Loxogramme dictyopteris

Common Name(s)

Lance fern

Current Conservation Status

2012 - Not Threatened

Conservation status of New Zealand indigenous vascular plants, 2012
The conservation status of all known New Zealand vascular plant taxa at the rank of species and below were reassessed in 2012 using the New Zealand Threat Classification System (NZTCS). This report includes a statistical summary and brief notes on changes since 2009 and replaces all previous NZTCS lists for vascular plants. Authors: Peter J. de Lange, Jeremy R. Rolfe, Paul D. Champion, Shannel P. Courtney, Peter B. Heenan, John W. Barkla, Ewen K. Cameron, David A. Norton and Rodney A. Hitchmough. File size: 792KB

Previous Conservation Status

2009 - Not Threatened
2004 - Not Threatened


Loxogramme dictyopteris (Mett.) Copel.



Flora Category

Vascular - Native

NVS Species Code


The National Vegetation Survey (NVS) Databank is a physical archive and electronic databank containing records of over 94,000 vegetation survey plots - including data from over 19,000 permanent plots. NVS maintains a standard set of species code abbreviations that correspond to standard scientific plant names from the Ngä Tipu o Aotearoa - New Zealand Plants database.

Structural Class



Polypodium cunninghamii Hook.; Polypodium dictyopteris Mett.; Dictyopteris lanceolata J.Sm.; Anarthropteris lanceolata (Hook. f.) Pic.Serm.; Polypodium attenuatum sensu A.Rich.; Anarthropteris dictyopteris (Mett.) Copel.; Anarthropteris lanceolata (J.Sm.) L.B.Moore in Allan; Dictymia lanceolata J.Sm. ex Hook.f.


Endemic. New Zealand: North, South and Chatham Islands, widespread in the North Island except for the central volcanic plateau and adjacent axial ranges, common in the northern South Island to Greymouth and Banks Peninsula. On the Chatham Islands scarce, reaching its national southern limit at Canister Cove, Rangiauria (Pitt Island).


Coastal to montane but mostly in coastal and lowland areas. Loxogramme seems to be most abundant in regions where base rich rocks such as basalt, limestone and calcareous sandstones and mudstones are exposed, in these sites it often forms luxuriant carpets on shaded rock outcrops. However, Loxogramme is not tied to base rich rocks and is sometimes nearly as common on rhyolite and ignimbrite exposures. It is also a common low epiphyte on trees, especially in alluvial forest.


Epiphytic, rupestral or terricolous fern forming leafy patches over substratum, Rhizomes tufted, scaly, producing numerous creeping, proliferous roots; these producing new plants at intervals. Fronds undivided, subcoriaceous, 70-300 × 7-23 mm, adaxially dark green to bright green above, abaxially paler, narrowly elliptic (rarely broadly so to almost rhomboidal), tapering to an acute apex, base narrowly cuneate extending as an indistinct stipe wing; midrib prominent, veins inconspicuous, reticulate. Sori oval, prominent, abaxially sunken, thereby forming a prominent bulge on the adaxial laminal surface, in one row either side of midrib set away from pinna margins, indusia absent. Spores orange-brown.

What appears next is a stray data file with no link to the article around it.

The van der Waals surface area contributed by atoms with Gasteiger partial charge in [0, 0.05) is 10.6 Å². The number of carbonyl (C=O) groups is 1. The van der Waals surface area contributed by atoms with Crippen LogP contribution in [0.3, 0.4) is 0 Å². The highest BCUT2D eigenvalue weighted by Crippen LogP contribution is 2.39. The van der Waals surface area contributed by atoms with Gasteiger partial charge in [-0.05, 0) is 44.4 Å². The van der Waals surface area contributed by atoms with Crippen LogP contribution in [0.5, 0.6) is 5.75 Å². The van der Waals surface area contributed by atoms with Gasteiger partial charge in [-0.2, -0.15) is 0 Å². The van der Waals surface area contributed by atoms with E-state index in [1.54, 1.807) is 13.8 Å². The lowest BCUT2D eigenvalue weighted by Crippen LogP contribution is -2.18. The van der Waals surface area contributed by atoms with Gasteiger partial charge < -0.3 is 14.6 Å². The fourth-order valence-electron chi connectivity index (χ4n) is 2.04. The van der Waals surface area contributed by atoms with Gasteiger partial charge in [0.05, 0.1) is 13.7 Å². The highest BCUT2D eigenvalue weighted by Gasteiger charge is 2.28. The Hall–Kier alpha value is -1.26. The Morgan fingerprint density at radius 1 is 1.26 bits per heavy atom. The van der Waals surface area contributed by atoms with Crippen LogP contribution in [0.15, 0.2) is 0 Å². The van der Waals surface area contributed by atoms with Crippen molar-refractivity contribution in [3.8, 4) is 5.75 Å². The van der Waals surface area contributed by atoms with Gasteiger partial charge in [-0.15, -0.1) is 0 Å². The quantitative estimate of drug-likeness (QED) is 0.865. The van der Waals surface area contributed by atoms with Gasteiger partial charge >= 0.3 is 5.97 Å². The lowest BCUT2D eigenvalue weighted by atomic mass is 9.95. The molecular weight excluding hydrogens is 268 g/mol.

Similar Taxa

Easily recognised by the proliferous roots, such that this species usually covers much of the surrounding substratum in a mass of simple, subcoriaceous, dark green to bright green fronds. The prominent, oval, abaxially sunken sori are also characteristic of this species.


Not applicable - spore producing

Flower Colours

No Flowers


Not applicable - spore producing

Propagation Technique

Although it can be cultivated Loxogramme is often difficult to maintain. Its does best in shaded, permanently damp (but not waterlogged) conditions, planted in a rich, free draining soil enriched with lime and humus.


Not Threatened

Chromosome No.

2n = 74

Endemic Taxon


Endemic Genus


Endemic Family


Life Cycle and Dispersal

Minute spores are wind dispersed (Thorsen et al., 2009).





Fact sheet prepared for NZPCN by P.J. de Lange (13 January 2012). Description adapted from Brownsey & Smith-Dodsworth (2000)

References and further reading

Brownsey, P.J.; Smith-Dodsworth, J.C. 2000: New Zealand Ferns and Allied Plants. Auckland, David Bateman

Thorsen, M. J.; Dickinson, K. J. M.; Seddon, P. J. 2009. Seed dispersal systems in the New Zealand flora. Perspectives in Plant Ecology, Evolution and Systematics 2009 Vol. 11 No. 4 pp. 285-309

This page last updated on 10 May 2014